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Volume III
December 17, 2010

Weekly Home / Cook'n & Eat'n

Eating Habits and

Dental Health -

There's a Connection!

By Alice Osborne
This might not be the best time of year to poo-poo sweets, but somebody needs to. It starts with Halloween, and doesn’t really end until after Valentine’s Day — the dentist’s worst nightmare — the dreaded sugar binge! Not only does it add unneeded pounds, and push the insulin-resistance issue, it wrecks havoc with our teeth!

Sugars (fruit sugar, milk sugar and table sugar) and cooked starches (cookies and bread, etc.), known as fermentable carbohydrates, are the only foods that can impact dental cavities. Because carbohydrates are used by cavity-promoting bacteria to produce acid and ultimately tooth decay, eating habits are also a key factor in causing or preventing tooth decay.

Frequency of eating is important because the acids are released to work on the teeth for about twenty to forty minutes following each eating occasion. The greater the frequency of eating, the more opportunity for the acid to work. Decay occurs when periods of acid attack or challenge to the tooth (demineralization) occur more frequently than periods of recovery (re-mineralization).

Similarly, those foods that tend to adhere to the teeth pose greater risks of decay than those that clear the mouth quickly. Consumer perceptions of foods that stick or adhere to the teeth usually are different from reality. Surprisingly, chips and crackers adhere longer than jelly beans and caramels. This may be because caramels and jelly beans contain soluble sugars that are washed away more quickly by saliva than foods such as bread or crackers, which are not dispersed rapidly by saliva, and thus linger longer on the teeth.

High carbohydrate-containing foods produce less acid when eaten with a meal than when eaten alone, because saliva production is increased during a meal to help neutralize acid production and clear food from the mouth. For instance, a small piece of cheese at the end of the meal can help combat the acids produced from carbohydrate foods during the meal.

Besides cheeses, the best food choices for the health of your mouth include chicken or other meats, nuts, and milk. These foods are thought to protect tooth enamel by providing the calcium and phosphorus needed to re-mineralize teeth (a natural process by which minerals are re-deposited in tooth enamel after being removed by acids).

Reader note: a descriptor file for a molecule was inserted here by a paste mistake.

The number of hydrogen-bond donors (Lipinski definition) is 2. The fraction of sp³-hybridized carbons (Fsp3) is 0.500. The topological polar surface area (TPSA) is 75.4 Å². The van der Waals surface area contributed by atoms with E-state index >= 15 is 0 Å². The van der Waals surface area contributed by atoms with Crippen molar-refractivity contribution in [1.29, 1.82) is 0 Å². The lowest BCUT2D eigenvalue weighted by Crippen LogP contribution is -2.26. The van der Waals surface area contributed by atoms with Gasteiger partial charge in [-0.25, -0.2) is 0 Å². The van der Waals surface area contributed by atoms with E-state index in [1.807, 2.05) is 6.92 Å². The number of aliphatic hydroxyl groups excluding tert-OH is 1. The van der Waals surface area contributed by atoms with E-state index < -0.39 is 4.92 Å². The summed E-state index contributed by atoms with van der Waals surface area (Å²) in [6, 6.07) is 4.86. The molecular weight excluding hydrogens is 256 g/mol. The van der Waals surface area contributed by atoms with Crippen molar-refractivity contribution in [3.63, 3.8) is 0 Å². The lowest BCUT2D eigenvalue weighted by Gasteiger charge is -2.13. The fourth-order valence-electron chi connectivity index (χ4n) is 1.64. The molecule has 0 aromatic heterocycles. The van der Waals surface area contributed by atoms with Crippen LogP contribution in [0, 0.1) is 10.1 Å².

Other food choices include firm/crunchy fruits (for example, apples and pears) and vegetables. These foods have a high water content, which dilutes the effects of the sugars they contain, and stimulate the flow of saliva (which helps protect against decay by washing away food particles and buffering acid). Acidic foods, such as citrus fruits, tomatoes, and lemons, should be eaten as part of a larger meal to minimize the acid from them.

Poor food choices include (no surprises here) candy—lollipops, hard candies, and mints — cookies, cakes, pies, breads, muffins, potato chips, pretzels, French fries, bananas, raisins, and other dried fruits. These foods contain large amounts of sugar and/or can stick to teeth, providing a fuel source for bacteria. In addition, cough drops should be used only when necessary as they, like sugary candy, contribute to tooth decay because they continuously coat the teeth with sugar.

The best beverage choices include water, milk, and unsweetened tea. Limit your consumption of sugar-containing drinks, including soft drinks, lemonade, and coffee or tea with added sugar. Also, avoid day-long sipping of sugar-containing drinks, which exposes your teeth to constant sugar and, in turn, constant decay-causing acids.

Now I’m not the wet blanket I sound like. I’m just sayin’ we need to use a little good sense and lots of moderation. Dental professionals will tell us that good oral health leads to good overall health, and vice versa. So while we’re imbibing over the remainder of our holiday, let’s chase that Christmas cookie with a stalk of celery!

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